Consumers want greater variety and quality from their alcoholic drinks. Shireen Khalil looks at what is new, what is selling and what will be the hot trends of 2018.

Maximising sales on your core range and stocking the right profitable niche products are the main ways you can boost your alcohol profit in 2018.

British drinking culture is evolving, with consumers wanting variety and quality.

Ben Smith, head of corporate communications at Concha y Toro UK, can attest to this. He says that in white wines, there is a strong trend towards more aromatic grape varieties. “Viognier is one grape that has enjoyed fantastic growth over the past two years,” he adds. “Cono Sur Bicicleta Viognier is growing at around 22% by value and sells more than 50,000 9l cases in the UK each year.”

Meanwhile, Malbec, a red grape variety, continues to show growth in convenience retail: “Unusually for wine, it is bought more by men than by women, and has strong associations with meat, either barbecued or steaks,” Smith says.

Crafty stuff

More than 300 new breweries were launched in the UK last year, according to a report by the accountancy firm UHY Hacker Young, as a boom in craft beer sales encouraged new entrants into the market.

As a result, the number of breweries in the UK has risen above 2,000 for the first time since the 1930s.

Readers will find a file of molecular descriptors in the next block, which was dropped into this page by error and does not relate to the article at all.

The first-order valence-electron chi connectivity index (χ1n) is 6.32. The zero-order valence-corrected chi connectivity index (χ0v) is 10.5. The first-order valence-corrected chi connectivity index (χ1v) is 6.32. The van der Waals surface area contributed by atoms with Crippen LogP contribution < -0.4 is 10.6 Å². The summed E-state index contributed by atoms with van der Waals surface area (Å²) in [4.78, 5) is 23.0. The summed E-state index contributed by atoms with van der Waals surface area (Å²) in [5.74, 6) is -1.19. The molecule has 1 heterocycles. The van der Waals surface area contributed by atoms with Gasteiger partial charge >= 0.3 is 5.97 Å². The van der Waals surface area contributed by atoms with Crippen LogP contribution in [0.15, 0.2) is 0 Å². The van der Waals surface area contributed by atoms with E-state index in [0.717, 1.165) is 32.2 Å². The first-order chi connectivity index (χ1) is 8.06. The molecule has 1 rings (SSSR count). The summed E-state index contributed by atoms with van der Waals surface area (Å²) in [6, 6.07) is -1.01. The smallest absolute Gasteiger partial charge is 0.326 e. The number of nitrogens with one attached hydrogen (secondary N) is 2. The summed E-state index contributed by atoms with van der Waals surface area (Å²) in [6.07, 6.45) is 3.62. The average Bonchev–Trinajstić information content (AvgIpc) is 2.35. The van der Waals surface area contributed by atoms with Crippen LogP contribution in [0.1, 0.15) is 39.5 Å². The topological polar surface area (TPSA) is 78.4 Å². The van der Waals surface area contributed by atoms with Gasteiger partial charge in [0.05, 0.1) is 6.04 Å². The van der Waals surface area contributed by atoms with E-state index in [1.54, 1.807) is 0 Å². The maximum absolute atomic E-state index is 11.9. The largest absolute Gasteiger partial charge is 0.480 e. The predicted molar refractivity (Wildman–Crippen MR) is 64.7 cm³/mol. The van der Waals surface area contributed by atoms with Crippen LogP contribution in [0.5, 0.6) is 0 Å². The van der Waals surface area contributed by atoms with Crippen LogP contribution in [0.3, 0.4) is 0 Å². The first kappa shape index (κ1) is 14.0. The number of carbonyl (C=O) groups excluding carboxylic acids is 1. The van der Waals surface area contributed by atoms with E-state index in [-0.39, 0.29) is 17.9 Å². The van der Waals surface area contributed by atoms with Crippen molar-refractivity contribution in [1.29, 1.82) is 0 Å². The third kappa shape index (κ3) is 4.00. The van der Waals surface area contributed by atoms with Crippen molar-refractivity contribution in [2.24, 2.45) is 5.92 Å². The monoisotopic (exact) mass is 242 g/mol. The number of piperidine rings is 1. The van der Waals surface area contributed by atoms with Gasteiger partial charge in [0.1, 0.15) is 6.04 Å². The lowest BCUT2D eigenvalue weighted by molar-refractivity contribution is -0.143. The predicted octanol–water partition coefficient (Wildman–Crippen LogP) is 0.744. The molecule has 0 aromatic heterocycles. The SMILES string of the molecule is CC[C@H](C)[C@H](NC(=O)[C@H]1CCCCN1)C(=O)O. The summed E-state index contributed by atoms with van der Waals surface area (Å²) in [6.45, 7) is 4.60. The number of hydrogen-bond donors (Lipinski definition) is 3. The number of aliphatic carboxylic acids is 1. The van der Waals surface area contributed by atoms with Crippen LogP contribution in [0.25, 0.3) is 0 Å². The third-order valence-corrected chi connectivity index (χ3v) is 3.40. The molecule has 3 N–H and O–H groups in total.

The growing popularity of craft beer and higher prices for pints of beer has helped the top 50 bars and pubs across the UK post a 4% rise in year-on-year turnover in the 12 months to October, according to commercial lender Ortus Secured Finance.

Therefore, is is important to ensure that your business is on board the craft beer and cider train in 2018.

David Sheppy, managing director at Sheppy’s Cider, says that when it comes to stocking the right craft ciders and beers, brands with a story need to occupy a hefty share of shelf space.

“Discerning drinkers are looking for heritage, provenance and high quality,” Sheppy says. “They are also favouring genuine cider brands with a long history and expert knowledge.”

Sheppy’s has been around for just over 200 years and is a sixth-generation cider-making family.

“Knowledge and expertise has been passed down the generations to ensure our real cider is genuinely crafted the ‘proper’ way,” Sheppy says. “We recognised the trend for single-serve size to target responsible drinking. That is why we have just launched a new format – 330ml cans.”

Together with wine, spirits account for £21.1bn (53%) of the UK alcohol market, according to the Wine and Spirit Trade Association’s Market Overview report for 2016.

Accolade Wines, one of the UK’s bestselling wine companies, is adding a new flavoured vodka to its Echo Falls range, expanding its Fruit Fusions wine range with Summer Berries Vodka (37.5% ABV).

“We know that the Echo Falls consumer buys vodka on average 10 times a year, spending around £150,” says Echo Falls brand manager Laurence Hinton. “Our extensive consumer research showed a clear desire for a flavoured vodka from our consumers and because of its overwhelming popularity in the UK, Summer Berries was the natural choice for us.”

With packaging playing a fundamental role in helping boost sales and profit, Echo Falls has created a unique style with elegant pleating around the neck and the front label strongly featuring the iconic Echo Falls Fruit Fusion design.